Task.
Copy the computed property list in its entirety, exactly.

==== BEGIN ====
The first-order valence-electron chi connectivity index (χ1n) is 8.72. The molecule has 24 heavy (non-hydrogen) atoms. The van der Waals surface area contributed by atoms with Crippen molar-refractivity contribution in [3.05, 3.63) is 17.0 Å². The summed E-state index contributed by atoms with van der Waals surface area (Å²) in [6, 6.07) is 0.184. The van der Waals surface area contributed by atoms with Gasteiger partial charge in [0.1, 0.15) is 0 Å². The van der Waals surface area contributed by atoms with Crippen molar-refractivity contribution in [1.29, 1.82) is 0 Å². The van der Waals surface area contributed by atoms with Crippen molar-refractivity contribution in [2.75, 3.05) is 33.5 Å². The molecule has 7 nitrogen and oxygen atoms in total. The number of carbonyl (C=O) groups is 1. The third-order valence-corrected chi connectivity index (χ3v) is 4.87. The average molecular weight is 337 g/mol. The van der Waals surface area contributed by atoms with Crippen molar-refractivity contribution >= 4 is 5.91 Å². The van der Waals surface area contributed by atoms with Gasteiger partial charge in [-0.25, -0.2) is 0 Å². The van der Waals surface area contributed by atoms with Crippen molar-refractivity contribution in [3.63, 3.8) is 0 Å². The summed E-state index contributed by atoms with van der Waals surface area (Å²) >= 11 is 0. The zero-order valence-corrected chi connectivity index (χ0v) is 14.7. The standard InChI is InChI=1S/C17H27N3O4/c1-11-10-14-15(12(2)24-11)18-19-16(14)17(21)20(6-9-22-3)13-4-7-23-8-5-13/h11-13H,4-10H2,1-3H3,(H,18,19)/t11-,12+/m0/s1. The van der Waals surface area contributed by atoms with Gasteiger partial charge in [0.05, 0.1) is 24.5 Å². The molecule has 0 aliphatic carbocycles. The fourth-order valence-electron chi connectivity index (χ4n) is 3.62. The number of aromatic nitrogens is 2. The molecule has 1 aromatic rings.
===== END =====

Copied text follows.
The first-order valence-electron chi connectivity index (χ1n) is 8.72. The molecule has 24 heavy (non-hydrogen) atoms. The van der Waals surface area contributed by atoms with Crippen molar-refractivity contribution in [3.05, 3.63) is 17.0 Å². The summed E-state index contributed by atoms with van der Waals surface area (Å²) in [6, 6.07) is 0.184. The van der Waals surface area contributed by atoms with Gasteiger partial charge in [0.1, 0.15) is 0 Å². The van der Waals surface area contributed by atoms with Crippen molar-refractivity contribution in [1.29, 1.82) is 0 Å². The van der Waals surface area contributed by atoms with Crippen molar-refractivity contribution in [2.75, 3.05) is 33.5 Å². The molecule has 7 nitrogen and oxygen atoms in total. The number of carbonyl (C=O) groups is 1. The third-order valence-corrected chi connectivity index (χ3v) is 4.87. The average molecular weight is 337 g/mol. The van der Waals surface area contributed by atoms with Crippen molar-refractivity contribution >= 4 is 5.91 Å². The van der Waals surface area contributed by atoms with Gasteiger partial charge in [-0.25, -0.2) is 0 Å². The van der Waals surface area contributed by atoms with Crippen molar-refractivity contribution in [3.63, 3.8) is 0 Å². The summed E-state index contributed by atoms with van der Waals surface area (Å²) >= 11 is 0. The zero-order valence-corrected chi connectivity index (χ0v) is 14.7. The standard InChI is InChI=1S/C17H27N3O4/c1-11-10-14-15(12(2)24-11)18-19-16(14)17(21)20(6-9-22-3)13-4-7-23-8-5-13/h11-13H,4-10H2,1-3H3,(H,18,19)/t11-,12+/m0/s1. The van der Waals surface area contributed by atoms with Gasteiger partial charge in [0.05, 0.1) is 24.5 Å². The molecule has 0 aliphatic carbocycles. The fourth-order valence-electron chi connectivity index (χ4n) is 3.62. The number of aromatic nitrogens is 2. The molecule has 1 aromatic rings.